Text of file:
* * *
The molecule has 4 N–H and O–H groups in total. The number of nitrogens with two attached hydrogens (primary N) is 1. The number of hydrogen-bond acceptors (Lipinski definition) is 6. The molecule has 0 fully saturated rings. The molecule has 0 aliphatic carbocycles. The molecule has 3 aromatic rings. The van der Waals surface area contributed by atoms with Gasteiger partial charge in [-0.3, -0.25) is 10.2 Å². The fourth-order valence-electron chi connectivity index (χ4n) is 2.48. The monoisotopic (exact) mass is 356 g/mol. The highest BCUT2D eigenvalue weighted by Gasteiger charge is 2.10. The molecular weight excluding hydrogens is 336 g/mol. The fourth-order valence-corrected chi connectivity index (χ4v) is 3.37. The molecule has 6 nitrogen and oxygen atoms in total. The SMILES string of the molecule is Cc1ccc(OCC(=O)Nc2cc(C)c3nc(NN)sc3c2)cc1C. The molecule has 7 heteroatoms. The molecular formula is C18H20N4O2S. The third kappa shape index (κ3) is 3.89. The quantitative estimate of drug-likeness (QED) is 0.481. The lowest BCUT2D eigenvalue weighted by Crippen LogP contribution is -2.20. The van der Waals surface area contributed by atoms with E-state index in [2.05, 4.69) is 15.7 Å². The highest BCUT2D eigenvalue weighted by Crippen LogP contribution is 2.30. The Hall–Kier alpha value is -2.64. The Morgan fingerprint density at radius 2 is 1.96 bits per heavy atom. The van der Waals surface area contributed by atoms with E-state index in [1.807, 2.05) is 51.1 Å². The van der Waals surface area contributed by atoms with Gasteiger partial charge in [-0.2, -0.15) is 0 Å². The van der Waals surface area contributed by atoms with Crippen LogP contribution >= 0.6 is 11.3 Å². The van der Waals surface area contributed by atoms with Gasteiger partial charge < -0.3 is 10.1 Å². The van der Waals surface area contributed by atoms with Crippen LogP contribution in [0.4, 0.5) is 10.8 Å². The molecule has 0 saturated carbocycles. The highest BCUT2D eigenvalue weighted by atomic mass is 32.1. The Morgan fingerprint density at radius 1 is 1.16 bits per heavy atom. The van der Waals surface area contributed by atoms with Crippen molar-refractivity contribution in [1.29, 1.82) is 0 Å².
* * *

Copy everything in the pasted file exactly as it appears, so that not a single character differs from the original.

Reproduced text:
The molecule has 4 N–H and O–H groups in total. The number of nitrogens with two attached hydrogens (primary N) is 1. The number of hydrogen-bond acceptors (Lipinski definition) is 6. The molecule has 0 fully saturated rings. The molecule has 0 aliphatic carbocycles. The molecule has 3 aromatic rings. The van der Waals surface area contributed by atoms with Gasteiger partial charge in [-0.3, -0.25) is 10.2 Å². The fourth-order valence-electron chi connectivity index (χ4n) is 2.48. The monoisotopic (exact) mass is 356 g/mol. The highest BCUT2D eigenvalue weighted by Gasteiger charge is 2.10. The molecular weight excluding hydrogens is 336 g/mol. The fourth-order valence-corrected chi connectivity index (χ4v) is 3.37. The molecule has 6 nitrogen and oxygen atoms in total. The SMILES string of the molecule is Cc1ccc(OCC(=O)Nc2cc(C)c3nc(NN)sc3c2)cc1C. The molecule has 7 heteroatoms. The molecular formula is C18H20N4O2S. The third kappa shape index (κ3) is 3.89. The quantitative estimate of drug-likeness (QED) is 0.481. The lowest BCUT2D eigenvalue weighted by Crippen LogP contribution is -2.20. The van der Waals surface area contributed by atoms with E-state index in [2.05, 4.69) is 15.7 Å². The highest BCUT2D eigenvalue weighted by Crippen LogP contribution is 2.30. The Hall–Kier alpha value is -2.64. The Morgan fingerprint density at radius 2 is 1.96 bits per heavy atom. The van der Waals surface area contributed by atoms with E-state index in [1.807, 2.05) is 51.1 Å². The van der Waals surface area contributed by atoms with Gasteiger partial charge in [-0.2, -0.15) is 0 Å². The van der Waals surface area contributed by atoms with Crippen LogP contribution >= 0.6 is 11.3 Å². The van der Waals surface area contributed by atoms with Gasteiger partial charge < -0.3 is 10.1 Å². The van der Waals surface area contributed by atoms with Crippen LogP contribution in [0.4, 0.5) is 10.8 Å². The molecule has 0 saturated carbocycles. The highest BCUT2D eigenvalue weighted by atomic mass is 32.1. The Morgan fingerprint density at radius 1 is 1.16 bits per heavy atom. The van der Waals surface area contributed by atoms with Crippen molar-refractivity contribution in [1.29, 1.82) is 0 Å².